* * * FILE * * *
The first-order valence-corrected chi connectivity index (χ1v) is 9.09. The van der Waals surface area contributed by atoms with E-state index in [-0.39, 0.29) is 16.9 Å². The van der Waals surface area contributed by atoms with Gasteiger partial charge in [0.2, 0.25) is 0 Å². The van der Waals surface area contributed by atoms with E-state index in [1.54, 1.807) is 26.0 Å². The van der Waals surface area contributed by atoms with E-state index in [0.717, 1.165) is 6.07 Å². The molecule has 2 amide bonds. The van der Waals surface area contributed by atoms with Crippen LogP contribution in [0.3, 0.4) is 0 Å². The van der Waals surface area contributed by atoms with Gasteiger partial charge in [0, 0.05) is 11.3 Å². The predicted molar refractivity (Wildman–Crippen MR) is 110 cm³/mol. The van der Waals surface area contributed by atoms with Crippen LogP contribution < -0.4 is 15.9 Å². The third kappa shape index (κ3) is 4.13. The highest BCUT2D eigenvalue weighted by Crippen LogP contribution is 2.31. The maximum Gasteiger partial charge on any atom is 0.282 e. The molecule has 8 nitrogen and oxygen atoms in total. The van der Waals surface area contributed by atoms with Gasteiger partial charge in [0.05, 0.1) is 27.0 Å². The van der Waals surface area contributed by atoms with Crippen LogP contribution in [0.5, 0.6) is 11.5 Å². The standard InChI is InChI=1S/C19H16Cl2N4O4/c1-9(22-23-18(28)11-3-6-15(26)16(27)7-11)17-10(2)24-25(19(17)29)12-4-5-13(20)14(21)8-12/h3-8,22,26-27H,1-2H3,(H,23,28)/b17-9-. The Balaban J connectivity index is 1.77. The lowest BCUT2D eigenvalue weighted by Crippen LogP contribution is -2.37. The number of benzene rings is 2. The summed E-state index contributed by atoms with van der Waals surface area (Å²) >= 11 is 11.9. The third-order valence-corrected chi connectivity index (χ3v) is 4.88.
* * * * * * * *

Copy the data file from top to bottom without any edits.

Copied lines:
The first-order valence-corrected chi connectivity index (χ1v) is 9.09. The van der Waals surface area contributed by atoms with E-state index in [-0.39, 0.29) is 16.9 Å². The van der Waals surface area contributed by atoms with Gasteiger partial charge in [0.2, 0.25) is 0 Å². The van der Waals surface area contributed by atoms with E-state index in [1.54, 1.807) is 26.0 Å². The van der Waals surface area contributed by atoms with E-state index in [0.717, 1.165) is 6.07 Å². The molecule has 2 amide bonds. The van der Waals surface area contributed by atoms with Crippen LogP contribution in [0.3, 0.4) is 0 Å². The van der Waals surface area contributed by atoms with Gasteiger partial charge in [0, 0.05) is 11.3 Å². The predicted molar refractivity (Wildman–Crippen MR) is 110 cm³/mol. The van der Waals surface area contributed by atoms with Crippen LogP contribution < -0.4 is 15.9 Å². The third kappa shape index (κ3) is 4.13. The highest BCUT2D eigenvalue weighted by Crippen LogP contribution is 2.31. The maximum Gasteiger partial charge on any atom is 0.282 e. The molecule has 8 nitrogen and oxygen atoms in total. The van der Waals surface area contributed by atoms with Gasteiger partial charge in [0.05, 0.1) is 27.0 Å². The van der Waals surface area contributed by atoms with Crippen LogP contribution in [0.5, 0.6) is 11.5 Å². The standard InChI is InChI=1S/C19H16Cl2N4O4/c1-9(22-23-18(28)11-3-6-15(26)16(27)7-11)17-10(2)24-25(19(17)29)12-4-5-13(20)14(21)8-12/h3-8,22,26-27H,1-2H3,(H,23,28)/b17-9-. The Balaban J connectivity index is 1.77. The lowest BCUT2D eigenvalue weighted by Crippen LogP contribution is -2.37. The number of benzene rings is 2. The summed E-state index contributed by atoms with van der Waals surface area (Å²) >= 11 is 11.9. The third-order valence-corrected chi connectivity index (χ3v) is 4.88.